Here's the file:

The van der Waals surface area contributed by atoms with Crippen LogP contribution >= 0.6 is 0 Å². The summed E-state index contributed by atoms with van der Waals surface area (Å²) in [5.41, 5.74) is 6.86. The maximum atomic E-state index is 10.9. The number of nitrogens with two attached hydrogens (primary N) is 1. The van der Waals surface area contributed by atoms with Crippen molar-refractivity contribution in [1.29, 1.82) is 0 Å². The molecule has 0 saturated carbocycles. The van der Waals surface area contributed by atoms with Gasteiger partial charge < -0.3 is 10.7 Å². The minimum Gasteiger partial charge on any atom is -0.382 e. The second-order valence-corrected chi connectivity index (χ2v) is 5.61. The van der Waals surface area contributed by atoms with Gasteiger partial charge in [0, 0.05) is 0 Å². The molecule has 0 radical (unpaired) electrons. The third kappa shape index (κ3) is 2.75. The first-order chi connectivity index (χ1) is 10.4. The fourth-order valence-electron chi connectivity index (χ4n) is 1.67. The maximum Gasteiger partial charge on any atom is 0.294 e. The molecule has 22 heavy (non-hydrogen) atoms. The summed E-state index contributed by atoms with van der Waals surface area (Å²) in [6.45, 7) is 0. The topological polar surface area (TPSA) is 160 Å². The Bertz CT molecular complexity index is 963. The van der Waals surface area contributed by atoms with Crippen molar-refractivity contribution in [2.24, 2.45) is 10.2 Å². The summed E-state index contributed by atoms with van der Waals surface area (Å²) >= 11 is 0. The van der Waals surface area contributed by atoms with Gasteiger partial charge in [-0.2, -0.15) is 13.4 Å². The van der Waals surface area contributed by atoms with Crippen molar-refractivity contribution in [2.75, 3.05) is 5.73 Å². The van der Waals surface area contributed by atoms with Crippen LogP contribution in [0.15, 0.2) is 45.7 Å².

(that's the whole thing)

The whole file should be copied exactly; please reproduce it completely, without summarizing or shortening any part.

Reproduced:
The van der Waals surface area contributed by atoms with Crippen LogP contribution >= 0.6 is 0 Å². The summed E-state index contributed by atoms with van der Waals surface area (Å²) in [5.41, 5.74) is 6.86. The maximum atomic E-state index is 10.9. The number of nitrogens with two attached hydrogens (primary N) is 1. The van der Waals surface area contributed by atoms with Crippen molar-refractivity contribution in [1.29, 1.82) is 0 Å². The molecule has 0 saturated carbocycles. The van der Waals surface area contributed by atoms with Gasteiger partial charge < -0.3 is 10.7 Å². The minimum Gasteiger partial charge on any atom is -0.382 e. The second-order valence-corrected chi connectivity index (χ2v) is 5.61. The van der Waals surface area contributed by atoms with Gasteiger partial charge in [0, 0.05) is 0 Å². The molecule has 0 radical (unpaired) electrons. The third kappa shape index (κ3) is 2.75. The first-order chi connectivity index (χ1) is 10.4. The fourth-order valence-electron chi connectivity index (χ4n) is 1.67. The maximum Gasteiger partial charge on any atom is 0.294 e. The molecule has 22 heavy (non-hydrogen) atoms. The summed E-state index contributed by atoms with van der Waals surface area (Å²) in [6.45, 7) is 0. The topological polar surface area (TPSA) is 160 Å². The Bertz CT molecular complexity index is 963. The van der Waals surface area contributed by atoms with Crippen molar-refractivity contribution in [2.24, 2.45) is 10.2 Å². The summed E-state index contributed by atoms with van der Waals surface area (Å²) >= 11 is 0. The van der Waals surface area contributed by atoms with Gasteiger partial charge in [-0.2, -0.15) is 13.4 Å². The van der Waals surface area contributed by atoms with Crippen molar-refractivity contribution in [2.75, 3.05) is 5.73 Å². The van der Waals surface area contributed by atoms with Crippen LogP contribution in [0.15, 0.2) is 45.7 Å².